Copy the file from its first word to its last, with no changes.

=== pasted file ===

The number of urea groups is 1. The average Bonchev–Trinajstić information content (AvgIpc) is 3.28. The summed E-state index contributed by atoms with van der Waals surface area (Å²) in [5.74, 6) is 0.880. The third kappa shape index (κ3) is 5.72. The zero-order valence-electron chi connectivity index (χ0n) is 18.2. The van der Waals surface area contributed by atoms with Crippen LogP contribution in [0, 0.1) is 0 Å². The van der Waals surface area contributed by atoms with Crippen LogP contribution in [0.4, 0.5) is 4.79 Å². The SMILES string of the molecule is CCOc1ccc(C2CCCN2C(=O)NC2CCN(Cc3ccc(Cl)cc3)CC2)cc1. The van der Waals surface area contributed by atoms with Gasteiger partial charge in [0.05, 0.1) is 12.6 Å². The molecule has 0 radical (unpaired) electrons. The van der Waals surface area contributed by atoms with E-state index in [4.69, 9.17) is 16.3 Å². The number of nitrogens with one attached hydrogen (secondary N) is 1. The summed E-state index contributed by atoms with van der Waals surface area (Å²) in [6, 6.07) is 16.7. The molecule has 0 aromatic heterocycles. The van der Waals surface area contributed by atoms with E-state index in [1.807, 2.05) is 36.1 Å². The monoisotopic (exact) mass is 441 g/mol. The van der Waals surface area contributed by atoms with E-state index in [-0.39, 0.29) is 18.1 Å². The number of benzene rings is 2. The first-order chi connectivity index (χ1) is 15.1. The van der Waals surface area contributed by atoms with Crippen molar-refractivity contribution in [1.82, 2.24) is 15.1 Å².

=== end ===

The number of urea groups is 1. The average Bonchev–Trinajstić information content (AvgIpc) is 3.28. The summed E-state index contributed by atoms with van der Waals surface area (Å²) in [5.74, 6) is 0.880. The third kappa shape index (κ3) is 5.72. The zero-order valence-electron chi connectivity index (χ0n) is 18.2. The van der Waals surface area contributed by atoms with Crippen LogP contribution in [0, 0.1) is 0 Å². The van der Waals surface area contributed by atoms with Crippen LogP contribution in [0.4, 0.5) is 4.79 Å². The SMILES string of the molecule is CCOc1ccc(C2CCCN2C(=O)NC2CCN(Cc3ccc(Cl)cc3)CC2)cc1. The van der Waals surface area contributed by atoms with Gasteiger partial charge in [0.05, 0.1) is 12.6 Å². The molecule has 0 radical (unpaired) electrons. The van der Waals surface area contributed by atoms with E-state index in [4.69, 9.17) is 16.3 Å². The number of nitrogens with one attached hydrogen (secondary N) is 1. The summed E-state index contributed by atoms with van der Waals surface area (Å²) in [6, 6.07) is 16.7. The molecule has 0 aromatic heterocycles. The van der Waals surface area contributed by atoms with E-state index in [1.807, 2.05) is 36.1 Å². The monoisotopic (exact) mass is 441 g/mol. The van der Waals surface area contributed by atoms with E-state index in [-0.39, 0.29) is 18.1 Å². The number of benzene rings is 2. The first-order chi connectivity index (χ1) is 15.1. The van der Waals surface area contributed by atoms with Crippen molar-refractivity contribution in [1.82, 2.24) is 15.1 Å².